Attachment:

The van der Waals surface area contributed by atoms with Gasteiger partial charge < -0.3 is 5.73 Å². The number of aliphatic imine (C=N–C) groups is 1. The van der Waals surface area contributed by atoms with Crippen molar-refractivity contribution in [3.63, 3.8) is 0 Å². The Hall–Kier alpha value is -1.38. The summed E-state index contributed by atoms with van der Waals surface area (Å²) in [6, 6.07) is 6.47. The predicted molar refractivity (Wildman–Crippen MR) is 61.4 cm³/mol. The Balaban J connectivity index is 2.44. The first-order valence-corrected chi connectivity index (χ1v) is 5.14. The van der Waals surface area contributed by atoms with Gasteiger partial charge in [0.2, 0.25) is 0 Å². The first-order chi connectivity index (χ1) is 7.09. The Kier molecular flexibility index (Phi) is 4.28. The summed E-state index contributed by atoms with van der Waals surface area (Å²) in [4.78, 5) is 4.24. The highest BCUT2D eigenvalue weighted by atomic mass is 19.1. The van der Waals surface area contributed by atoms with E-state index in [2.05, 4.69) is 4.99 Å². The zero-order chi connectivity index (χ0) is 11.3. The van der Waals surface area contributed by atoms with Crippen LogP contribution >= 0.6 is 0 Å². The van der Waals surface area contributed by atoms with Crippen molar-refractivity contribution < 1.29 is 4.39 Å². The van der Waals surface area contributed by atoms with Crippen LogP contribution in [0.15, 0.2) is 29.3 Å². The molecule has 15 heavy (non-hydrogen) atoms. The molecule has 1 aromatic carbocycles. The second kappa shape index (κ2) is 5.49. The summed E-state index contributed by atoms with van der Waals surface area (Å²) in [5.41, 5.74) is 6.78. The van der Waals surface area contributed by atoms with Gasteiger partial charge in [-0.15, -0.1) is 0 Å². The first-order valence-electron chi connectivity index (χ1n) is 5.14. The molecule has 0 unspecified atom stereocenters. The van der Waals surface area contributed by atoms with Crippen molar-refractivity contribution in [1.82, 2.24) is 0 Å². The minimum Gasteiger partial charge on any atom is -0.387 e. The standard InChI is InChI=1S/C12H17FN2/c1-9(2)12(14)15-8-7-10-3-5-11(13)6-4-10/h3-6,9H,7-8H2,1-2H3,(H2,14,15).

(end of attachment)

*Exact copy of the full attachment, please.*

The van der Waals surface area contributed by atoms with Gasteiger partial charge < -0.3 is 5.73 Å². The number of aliphatic imine (C=N–C) groups is 1. The van der Waals surface area contributed by atoms with Crippen molar-refractivity contribution in [3.63, 3.8) is 0 Å². The Hall–Kier alpha value is -1.38. The summed E-state index contributed by atoms with van der Waals surface area (Å²) in [6, 6.07) is 6.47. The predicted molar refractivity (Wildman–Crippen MR) is 61.4 cm³/mol. The Balaban J connectivity index is 2.44. The first-order valence-corrected chi connectivity index (χ1v) is 5.14. The van der Waals surface area contributed by atoms with Gasteiger partial charge in [0.2, 0.25) is 0 Å². The first-order chi connectivity index (χ1) is 7.09. The Kier molecular flexibility index (Phi) is 4.28. The summed E-state index contributed by atoms with van der Waals surface area (Å²) in [4.78, 5) is 4.24. The highest BCUT2D eigenvalue weighted by atomic mass is 19.1. The van der Waals surface area contributed by atoms with E-state index in [2.05, 4.69) is 4.99 Å². The zero-order chi connectivity index (χ0) is 11.3. The van der Waals surface area contributed by atoms with Crippen LogP contribution >= 0.6 is 0 Å². The van der Waals surface area contributed by atoms with Crippen molar-refractivity contribution < 1.29 is 4.39 Å². The van der Waals surface area contributed by atoms with Crippen LogP contribution in [0.15, 0.2) is 29.3 Å². The molecule has 15 heavy (non-hydrogen) atoms. The molecule has 1 aromatic carbocycles. The second kappa shape index (κ2) is 5.49. The summed E-state index contributed by atoms with van der Waals surface area (Å²) in [5.41, 5.74) is 6.78. The van der Waals surface area contributed by atoms with Gasteiger partial charge in [-0.15, -0.1) is 0 Å². The first-order valence-electron chi connectivity index (χ1n) is 5.14. The molecule has 0 unspecified atom stereocenters. The van der Waals surface area contributed by atoms with Crippen molar-refractivity contribution in [1.82, 2.24) is 0 Å². The minimum Gasteiger partial charge on any atom is -0.387 e. The standard InChI is InChI=1S/C12H17FN2/c1-9(2)12(14)15-8-7-10-3-5-11(13)6-4-10/h3-6,9H,7-8H2,1-2H3,(H2,14,15).